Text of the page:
Inmate admits to 1989 killing

DNA evidence used to track down man convicted of sex offense

Sentencing scheduled Aug. 1

July 19, 2002|By Allison Klein | Allison Klein,SUN STAFF

In the latest "cold case" to be solved through the state's DNA database, a 38-year-old man pleaded guilty yesterday to the rape and bludgeoning death of a woman he abducted as she walked home from work during a 1989 snowstorm.

Anthony Mitchell admitted in Baltimore Circuit Court that he killed Charlene Hardin, 20, and left her body under the bleachers of the old Kirk Avenue Field House in Northeast Baltimore.

Mitchell, who is serving 25 years for an unrelated sex offense, is part of the first batch of Baltimore felons convicted through DNA testing for so-called cold cases, or unsolved crimes. He admitted to the crime in court on what would have been Hardin's 33rd birthday.

"This is every parent's worst nightmare and every woman's worst fear," said Baltimore Police Commissioner Edward T. Norris. "I'm happy we actually solved it. Cold cases are not just brown folders, they're people. This is a great example of what can be done."

Baltimore police are overloaded with 5,100 cold cases for unsolved rapes and murders.

The solution of the Hardin mystery was a relief for her family, as well as police detectives who wrestled with the case for 13 years.

"This satisfied my own curiosity, gave me some peace of mind," said John Hardin, 51, Charlene's father. "I'm glad it's finally resolved. For a long time, I thought this would be an unsolved crime."

Mitchell did not visibly react yesterday as Assistant State's Attorney Gerard B. Volatile read a statement to the court, including excerpts of an interview Mitchell had with police, when he explained how he dragged Hardin through a field, raped her and killed her with a cinderblock.

Mitchell will be sentenced Aug. 1 before Judge Roger Brown. His plea agreement indicates he will receive two life sentences to be served concurrently, with all but 40 years suspended. He will begin serving the time in 2017, when his current sentence expires.

At the time of the crime, the scene offered few clues for police, except for traces of bodily fluid found on the victim. Mitchell was never a suspect.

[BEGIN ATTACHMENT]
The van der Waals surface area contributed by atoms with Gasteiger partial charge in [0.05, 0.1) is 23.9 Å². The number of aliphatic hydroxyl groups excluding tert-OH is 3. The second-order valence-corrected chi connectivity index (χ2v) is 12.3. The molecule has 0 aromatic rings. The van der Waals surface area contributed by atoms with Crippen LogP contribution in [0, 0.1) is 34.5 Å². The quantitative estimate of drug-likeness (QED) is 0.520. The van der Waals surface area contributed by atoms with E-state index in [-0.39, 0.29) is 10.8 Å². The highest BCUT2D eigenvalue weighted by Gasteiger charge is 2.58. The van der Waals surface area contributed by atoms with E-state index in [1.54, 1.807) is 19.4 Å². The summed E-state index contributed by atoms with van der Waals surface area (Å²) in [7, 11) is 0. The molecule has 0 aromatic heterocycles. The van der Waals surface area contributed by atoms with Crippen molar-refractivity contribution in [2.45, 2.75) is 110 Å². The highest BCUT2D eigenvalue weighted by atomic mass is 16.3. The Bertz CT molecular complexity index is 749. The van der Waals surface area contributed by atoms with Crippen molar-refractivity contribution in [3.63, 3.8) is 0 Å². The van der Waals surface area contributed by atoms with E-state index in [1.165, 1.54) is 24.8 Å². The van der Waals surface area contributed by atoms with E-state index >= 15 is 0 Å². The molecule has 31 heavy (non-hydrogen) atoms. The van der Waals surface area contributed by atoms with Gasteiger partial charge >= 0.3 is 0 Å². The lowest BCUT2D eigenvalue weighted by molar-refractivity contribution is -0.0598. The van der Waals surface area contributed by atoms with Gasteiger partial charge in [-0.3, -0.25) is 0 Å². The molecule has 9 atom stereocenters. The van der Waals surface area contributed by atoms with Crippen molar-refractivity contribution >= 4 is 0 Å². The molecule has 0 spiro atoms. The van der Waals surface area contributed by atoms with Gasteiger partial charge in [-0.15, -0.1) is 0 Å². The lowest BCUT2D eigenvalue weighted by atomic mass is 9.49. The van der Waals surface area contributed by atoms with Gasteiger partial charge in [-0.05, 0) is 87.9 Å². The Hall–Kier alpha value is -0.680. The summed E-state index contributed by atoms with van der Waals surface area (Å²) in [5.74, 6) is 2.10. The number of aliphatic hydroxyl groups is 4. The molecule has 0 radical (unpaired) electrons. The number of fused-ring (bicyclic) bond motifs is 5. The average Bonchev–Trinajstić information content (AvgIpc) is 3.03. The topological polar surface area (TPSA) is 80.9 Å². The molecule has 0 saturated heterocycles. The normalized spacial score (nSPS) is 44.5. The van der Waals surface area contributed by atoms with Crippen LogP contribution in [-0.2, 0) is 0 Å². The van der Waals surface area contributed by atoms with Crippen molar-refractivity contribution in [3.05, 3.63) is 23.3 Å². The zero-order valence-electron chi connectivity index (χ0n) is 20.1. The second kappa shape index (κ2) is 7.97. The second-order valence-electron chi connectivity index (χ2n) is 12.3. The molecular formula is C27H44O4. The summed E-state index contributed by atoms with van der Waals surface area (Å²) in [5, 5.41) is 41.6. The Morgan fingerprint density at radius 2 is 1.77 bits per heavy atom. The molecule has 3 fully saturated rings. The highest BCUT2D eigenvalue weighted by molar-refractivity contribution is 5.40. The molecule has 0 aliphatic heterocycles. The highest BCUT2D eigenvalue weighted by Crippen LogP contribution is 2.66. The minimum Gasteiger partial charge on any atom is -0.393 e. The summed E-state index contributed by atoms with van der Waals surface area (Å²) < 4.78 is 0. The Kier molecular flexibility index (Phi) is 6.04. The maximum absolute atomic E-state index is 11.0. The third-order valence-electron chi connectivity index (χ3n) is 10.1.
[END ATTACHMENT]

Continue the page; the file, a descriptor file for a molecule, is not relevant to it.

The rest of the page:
"This guy never figured into the picture at all," said Donald E. Worden of the homicide unit, who investigated the case as a detective, then as a civilian contract employee in the department's cold case squad. "I can tell you, this is a case I've never forgotten."

In 1992, Mitchell was convicted of attempted rape, and his DNA was placed in a database, as is customary for those convicted of murder, child abuse or sex offenses.

His DNA was preserved in a police refrigerator for almost a decade, until last year, when police reached an agreement with the ABC News program 20/20 to help finance DNA tests in 50 dormant cases, including Hardin's.

The DNA taken from a sperm sample found on Hardin's thigh was sent to a lab in Virginia. The lab sent back a DNA profile, which police ran through their database. Mitchell was a match.

Police then took a blood sample from Mitchell to confirm his DNA. Soon after, Mitchell admitted to the crime.

Police have solved about 10 cases so far from the 50 financed by 20/20. They have since gotten about $7,000 more in city and private grants and are working on matching DNA from 125 other cases.

Next month, the state expects to receive $5 million from the federal government, which will help investigate about 2,000 more cases with DNA, said Ed Koch, director of the Baltimore police crime laboratory. Many of them will be from Baltimore.

"You can solve cases going back 10, 15, 20 years," Koch said. "You see the results when it brings closure for the families, like happened today. This guy is off the street and he will be punished for what he did to their daughter. She didn't even have a chance to live."

Charlene Hardin had just earned her high school equivalency diploma before she was killed. Three months earlier, she started a job cleaning office buildings in Towson. The night of her murder, her father offered to pick her up from work because there was a snowstorm outside.

Instead, she was dropped off near her house by the company van. The van couldn't make it all the way to her house because the streets were icy and slick. She decided to walk two blocks to her family home.

"Then she encountered Anthony Mitchell," her father said.

John Hardin, a traffic maintenance supervisor for the city, said yesterday as he was leaving the courthouse that he was on his way to his daughter's grave.

"I want to let her know what happened," he said.

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